Wednesday, April 3
6:30 pm Doors // 7:30 pm Screening
$9 Advance // $11 door
The documentary film, “Jay’s Longhorn,” explores the former Minneapolis nightclub called Jay’s Longhorn, which was opened June 1, 1977 by owner Jay Berine and his friend and booker, Al Wodtke. The opening show featured local rockers, Flamingo. At the time, the former Nino’s Steakhouse was the only venue that regularly featured original punk rock, new wave, and indie rock music in Minnesota. In fact, Jay’s Longhorn opened nearly three years before the 7th St. Entry and at a time when the venue that would become First Avenue — Uncle Sam’s — featured disco and progressive hard rock bands.
Almost overnight, Jay’s Longhorn became the epicenter for punk rock and indie rock in Minneapolis and began attracting international touring acts, such as Elvis Costello, Blondie, Talking Heads, The B-52s, and The Police. Early local bands included Flamingo, seminal punk rockers the Suicide Commandos, Curt Almstead and Thumbs Up, Fingerprints, The Suburbs, NNB, the Hypstrz, and later Hüsker Dü, The Wallets, and The Replacements.
The house DJ was Peter Jesperson, an influential music fan who worked at Oar Folkjokeopus and later helped found Twin/Tone Records, which signed many of the Longhorn bands. Jesperson also went on to manage the Replacements. The other Twin/Tone founders were Charley Hallman, a reporter with the St. Paul Pioneer Press, and Paul Stark, a sound engineer who produced several local records, including the first two 45s by the Suicide Commandos. Stark also is responsible for installing the first P.A. in the Longhorn.
Jay’s Longhorn, located at 14 South Fifth Street in downtown Minneapolis, burned brightly but relatively briefly. After Berine left in 1978, the Longhorn was taken over by his cousin, Hartley Frank, who was not nearly as beloved as Berine. Still, Frank ran the club for several more years before running into competition from Duffy’s, which opened in 1979, and the 7th St. Entry, which opened in March 1980. The Longhorn soon began to lose its prominence as a nightclub and musicians frustrated with dealing with Frank moved on to other locations. Frank changed the club’s name to Zoogies in 1982 and it wasn’t long before its doors closed for good.
Today, the building still stands, stripped of its Western decor, serving as a storage warehouse for Xcel Energy. The memories and the influence of Jay’s Longhorn, however, live on. And nearly all of its original musicians continue to play and record new music.
The first song I recall liking was “Ring of Fire” by Johnny Cash. I was 4 years old and had memorized the song’s number on the jukebox in the bar my parents frequented in Black River Falls, Wisconsin. I played it over and over and over. My parents favored Hank Williams. That suited me, too.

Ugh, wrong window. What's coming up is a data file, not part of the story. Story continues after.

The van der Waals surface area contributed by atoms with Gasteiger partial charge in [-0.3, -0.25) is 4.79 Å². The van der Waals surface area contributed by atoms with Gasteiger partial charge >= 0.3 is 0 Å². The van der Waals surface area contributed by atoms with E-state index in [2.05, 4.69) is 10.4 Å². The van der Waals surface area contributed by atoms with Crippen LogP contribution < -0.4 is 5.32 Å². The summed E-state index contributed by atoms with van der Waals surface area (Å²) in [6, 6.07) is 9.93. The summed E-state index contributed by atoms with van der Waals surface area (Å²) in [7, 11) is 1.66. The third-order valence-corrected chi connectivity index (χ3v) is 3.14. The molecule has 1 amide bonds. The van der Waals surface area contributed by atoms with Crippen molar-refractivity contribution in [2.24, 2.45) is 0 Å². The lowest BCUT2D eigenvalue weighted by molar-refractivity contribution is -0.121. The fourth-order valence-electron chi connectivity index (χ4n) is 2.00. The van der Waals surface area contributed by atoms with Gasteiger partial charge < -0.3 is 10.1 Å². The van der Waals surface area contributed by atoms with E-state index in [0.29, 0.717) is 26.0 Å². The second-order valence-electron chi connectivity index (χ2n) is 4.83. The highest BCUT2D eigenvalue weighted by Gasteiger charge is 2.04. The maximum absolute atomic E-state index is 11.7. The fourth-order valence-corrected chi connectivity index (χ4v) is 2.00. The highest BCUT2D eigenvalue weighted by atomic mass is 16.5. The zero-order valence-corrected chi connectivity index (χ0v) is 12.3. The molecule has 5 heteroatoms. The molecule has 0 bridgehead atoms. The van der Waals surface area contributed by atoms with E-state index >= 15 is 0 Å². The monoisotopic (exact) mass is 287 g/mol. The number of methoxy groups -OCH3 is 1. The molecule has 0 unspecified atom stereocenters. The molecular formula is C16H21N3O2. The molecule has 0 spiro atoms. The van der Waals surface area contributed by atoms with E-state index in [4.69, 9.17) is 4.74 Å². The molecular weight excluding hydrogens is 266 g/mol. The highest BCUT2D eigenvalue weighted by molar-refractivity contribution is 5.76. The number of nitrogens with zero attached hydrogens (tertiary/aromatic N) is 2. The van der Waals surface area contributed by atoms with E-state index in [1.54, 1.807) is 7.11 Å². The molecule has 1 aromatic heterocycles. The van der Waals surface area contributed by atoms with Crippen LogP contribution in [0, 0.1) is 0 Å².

Not long later, the Beatles arrived in America and in our living room, thanks to Ed Sullivan. They meant everything for several years. After moving to the suburbs of St. Paul, Minnesota at the age of 6, I would listen to the Beatles, mixed in with the Rolling Stones, the Animals, and local bands — the Castaways and the Trashmen and more — on KDWB and WDGY AM radio.
By the time I entered high school, music was more popular than ever. The air waves were dominated by a combination of easy listening and progressive rock — bands like America, Captain and Tennille, Foghat, Barry Manilow, Kansas, and a little later, disco. Nothing against any of that, but it didn’t click for me. Something was missing.
In the summer of 1976, right after I didn’t graduate high school, I met Billy and Ernie Batson — the leaders of King Kustom and the Cruisers, a 1950s tribute band that went well beyond the typical do-wop sock-hop routine of other ‘50s acts of the day. They evolved into the Hypstrz, a psychedelic 60s powerhouse that still plays today. King Kustom and the Hypstrz were a refreshing relief from the highly produced sounds of 1970s radio and the hundreds of Top 40 cover bands playing in bars throughout the Twin Cities.
Then on July 2, 1977, Billy and Ernie took me to a St. Paul bar called Kelly’s Pub to see a band called the Ramones. I had never heard of them or the opening act — a Minneapolis trio called the Suicide Commandos.
My life changed. Little did I know then that the Minneapolis music scene already was changing, thanks to a small group of musicians and tastemakers. In fact, just a month before the Ramones gig, Jay Berine took over the Longhorn Bar in Downtown Minneapolis, dubbed it “Jay’s Longhorn,” and started booking local punk rock and indie rock bands who happened to play original music — something very radical for the time. Soon, the Longhorn also became the club for international, up-and-coming bands touring the country, including Elvis Costello, Blondie, The Police, The B-52s, and Talking Heads.
I became a regular and even had the privilege of playing that same stage with my band, the MOR’s.
The reason I’m creating this documentary is to tell the story of Jay’s Longhorn and to, hopefully, convey its importance to Minneapolis music history.
—Mark Engebretson, Producer and Director